• VK_SYSTEM_ALLOCATION_SCOPE_CACHE means that the allocation is associated with some form of internal cache or a VkPipelineCache object.

  • VK_SYSTEM_ALLOCATION_SCOPE_DEVICE means that the allocation is scoped to the device. This type of allocation is made when the Vulkan implementation needs memory associated with the device that is not tied to a single object. For example, if the implementation allocates objects in blocks, this type of allocation might be made in response to a request to create a new object, but because many objects might live in the same block, the allocation can’t be tied directly to any specific object.

  • VK_SYSTEM_ALLOCATION_SCOPE_INSTANCE means that the allocation is scoped to the instance. This is similar to VK_SYSTEM_ALLOCATION_SCOPE_DEVICE. This type of allocation is typically made by layers or during early parts of Vulkan startup, such as by vkCreateInstance() and vkEnumeratePhysicalDevices().

The pfnInternalAllocation and pfnInternalFree function pointers point to alternate allocator functions that are used when Vulkan makes memory allocations using its own allocators. These callbacks have the same signatures as pfnAllocation and pfnFree, except that pfnInternalAllocation doesn’t return a value and pfnInternalFree shouldn’t actually free the memory. These functions are used only for notification so that your application can keep track of how much memory Vulkan is using. The prototypes of these functions should be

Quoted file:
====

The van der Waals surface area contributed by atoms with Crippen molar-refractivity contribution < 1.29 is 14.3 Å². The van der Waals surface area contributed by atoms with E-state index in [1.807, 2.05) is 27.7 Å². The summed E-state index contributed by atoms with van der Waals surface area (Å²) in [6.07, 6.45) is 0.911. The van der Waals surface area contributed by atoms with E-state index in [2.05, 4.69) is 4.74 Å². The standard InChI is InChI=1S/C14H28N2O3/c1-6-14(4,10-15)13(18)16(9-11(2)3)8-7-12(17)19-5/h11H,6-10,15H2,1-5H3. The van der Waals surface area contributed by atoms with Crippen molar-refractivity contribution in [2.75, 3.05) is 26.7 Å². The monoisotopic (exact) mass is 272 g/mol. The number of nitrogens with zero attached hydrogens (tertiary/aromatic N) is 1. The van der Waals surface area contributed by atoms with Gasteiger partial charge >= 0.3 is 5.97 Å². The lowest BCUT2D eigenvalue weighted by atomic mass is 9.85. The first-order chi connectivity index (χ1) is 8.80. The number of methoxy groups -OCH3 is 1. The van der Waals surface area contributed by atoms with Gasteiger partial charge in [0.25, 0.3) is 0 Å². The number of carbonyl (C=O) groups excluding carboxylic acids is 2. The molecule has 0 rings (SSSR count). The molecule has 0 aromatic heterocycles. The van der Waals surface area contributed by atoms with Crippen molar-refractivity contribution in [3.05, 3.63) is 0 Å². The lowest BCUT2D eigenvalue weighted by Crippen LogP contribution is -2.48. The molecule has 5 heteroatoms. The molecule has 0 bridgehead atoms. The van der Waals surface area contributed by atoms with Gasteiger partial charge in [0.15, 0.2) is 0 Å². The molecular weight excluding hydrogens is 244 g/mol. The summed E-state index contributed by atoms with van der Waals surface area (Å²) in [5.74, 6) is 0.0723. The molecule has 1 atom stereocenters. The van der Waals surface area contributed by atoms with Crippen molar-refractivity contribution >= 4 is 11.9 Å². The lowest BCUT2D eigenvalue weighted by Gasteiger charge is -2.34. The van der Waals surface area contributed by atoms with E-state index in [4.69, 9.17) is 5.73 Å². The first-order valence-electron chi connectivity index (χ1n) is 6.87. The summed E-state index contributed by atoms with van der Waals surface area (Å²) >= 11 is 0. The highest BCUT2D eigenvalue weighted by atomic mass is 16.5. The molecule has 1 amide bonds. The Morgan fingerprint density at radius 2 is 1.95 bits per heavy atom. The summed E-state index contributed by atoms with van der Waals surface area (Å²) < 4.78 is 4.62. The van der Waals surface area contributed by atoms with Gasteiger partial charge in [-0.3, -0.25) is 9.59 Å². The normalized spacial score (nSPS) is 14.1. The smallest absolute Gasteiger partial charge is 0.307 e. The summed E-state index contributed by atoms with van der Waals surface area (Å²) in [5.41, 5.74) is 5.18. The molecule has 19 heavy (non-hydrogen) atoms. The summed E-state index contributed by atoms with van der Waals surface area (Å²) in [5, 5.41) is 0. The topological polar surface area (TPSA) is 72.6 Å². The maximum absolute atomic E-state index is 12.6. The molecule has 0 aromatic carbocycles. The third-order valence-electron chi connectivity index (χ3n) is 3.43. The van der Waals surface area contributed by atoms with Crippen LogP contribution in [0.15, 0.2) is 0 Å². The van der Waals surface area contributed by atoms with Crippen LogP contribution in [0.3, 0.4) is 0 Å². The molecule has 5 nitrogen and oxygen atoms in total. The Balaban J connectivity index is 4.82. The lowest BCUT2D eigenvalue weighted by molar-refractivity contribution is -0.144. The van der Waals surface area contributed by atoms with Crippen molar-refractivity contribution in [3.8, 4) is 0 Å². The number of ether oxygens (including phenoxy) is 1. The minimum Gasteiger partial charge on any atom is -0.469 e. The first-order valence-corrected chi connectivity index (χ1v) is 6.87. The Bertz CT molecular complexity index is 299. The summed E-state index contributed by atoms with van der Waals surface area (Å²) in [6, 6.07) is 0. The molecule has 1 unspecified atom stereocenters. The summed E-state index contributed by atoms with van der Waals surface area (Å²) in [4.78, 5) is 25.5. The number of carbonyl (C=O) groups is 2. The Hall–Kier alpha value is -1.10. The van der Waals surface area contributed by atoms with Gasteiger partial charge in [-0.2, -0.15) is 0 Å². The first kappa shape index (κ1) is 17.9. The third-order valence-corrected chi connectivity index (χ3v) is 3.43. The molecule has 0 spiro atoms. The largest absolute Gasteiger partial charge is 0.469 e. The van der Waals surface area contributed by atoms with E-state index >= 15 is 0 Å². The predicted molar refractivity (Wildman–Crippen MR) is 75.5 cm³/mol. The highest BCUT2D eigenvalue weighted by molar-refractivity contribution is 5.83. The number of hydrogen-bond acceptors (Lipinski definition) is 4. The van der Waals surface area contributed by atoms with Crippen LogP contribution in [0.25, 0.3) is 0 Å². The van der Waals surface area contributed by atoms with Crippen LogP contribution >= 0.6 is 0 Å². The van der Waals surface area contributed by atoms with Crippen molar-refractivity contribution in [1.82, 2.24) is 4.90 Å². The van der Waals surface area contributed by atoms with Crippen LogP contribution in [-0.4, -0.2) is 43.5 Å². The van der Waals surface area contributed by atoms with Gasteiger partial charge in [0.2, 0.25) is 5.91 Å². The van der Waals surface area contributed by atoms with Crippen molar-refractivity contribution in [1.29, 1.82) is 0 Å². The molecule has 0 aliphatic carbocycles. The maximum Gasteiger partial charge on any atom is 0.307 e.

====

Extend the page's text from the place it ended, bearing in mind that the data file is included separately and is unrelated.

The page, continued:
void VKAPI_CALL InternalAllocationNotification(
    void*                                       pUserData,
    size_t                                      size,
    VkInternalAllocationType                    allocationType,
    VkSystemAllocationScope                     allocationScope);

void VKAPI_CALL InternalFreeNotification(
    void*                                       pUserData,
    size_t                                      size,
    VkInternalAllocationType                    allocationType,